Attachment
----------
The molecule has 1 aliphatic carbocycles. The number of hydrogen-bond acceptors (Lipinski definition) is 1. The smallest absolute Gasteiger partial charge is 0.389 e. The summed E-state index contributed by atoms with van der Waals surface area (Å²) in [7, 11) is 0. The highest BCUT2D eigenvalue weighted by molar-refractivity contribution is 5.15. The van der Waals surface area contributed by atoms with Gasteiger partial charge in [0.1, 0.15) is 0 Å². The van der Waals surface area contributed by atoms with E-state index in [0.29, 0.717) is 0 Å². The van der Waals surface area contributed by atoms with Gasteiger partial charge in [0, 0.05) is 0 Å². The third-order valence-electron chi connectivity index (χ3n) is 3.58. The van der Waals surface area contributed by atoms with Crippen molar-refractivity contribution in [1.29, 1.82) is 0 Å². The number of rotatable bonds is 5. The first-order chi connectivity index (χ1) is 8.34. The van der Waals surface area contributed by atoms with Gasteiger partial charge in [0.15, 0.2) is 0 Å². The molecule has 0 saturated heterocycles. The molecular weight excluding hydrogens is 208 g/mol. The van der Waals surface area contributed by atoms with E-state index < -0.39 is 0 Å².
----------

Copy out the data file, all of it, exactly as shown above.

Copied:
The molecule has 1 aliphatic carbocycles. The number of hydrogen-bond acceptors (Lipinski definition) is 1. The smallest absolute Gasteiger partial charge is 0.389 e. The summed E-state index contributed by atoms with van der Waals surface area (Å²) in [7, 11) is 0. The highest BCUT2D eigenvalue weighted by molar-refractivity contribution is 5.15. The van der Waals surface area contributed by atoms with Gasteiger partial charge in [0.1, 0.15) is 0 Å². The van der Waals surface area contributed by atoms with E-state index in [0.29, 0.717) is 0 Å². The van der Waals surface area contributed by atoms with Gasteiger partial charge in [0, 0.05) is 0 Å². The third-order valence-electron chi connectivity index (χ3n) is 3.58. The van der Waals surface area contributed by atoms with Crippen molar-refractivity contribution in [1.29, 1.82) is 0 Å². The number of rotatable bonds is 5. The first-order chi connectivity index (χ1) is 8.34. The van der Waals surface area contributed by atoms with Gasteiger partial charge in [0.15, 0.2) is 0 Å². The molecule has 0 saturated heterocycles. The molecular weight excluding hydrogens is 208 g/mol. The van der Waals surface area contributed by atoms with E-state index < -0.39 is 0 Å².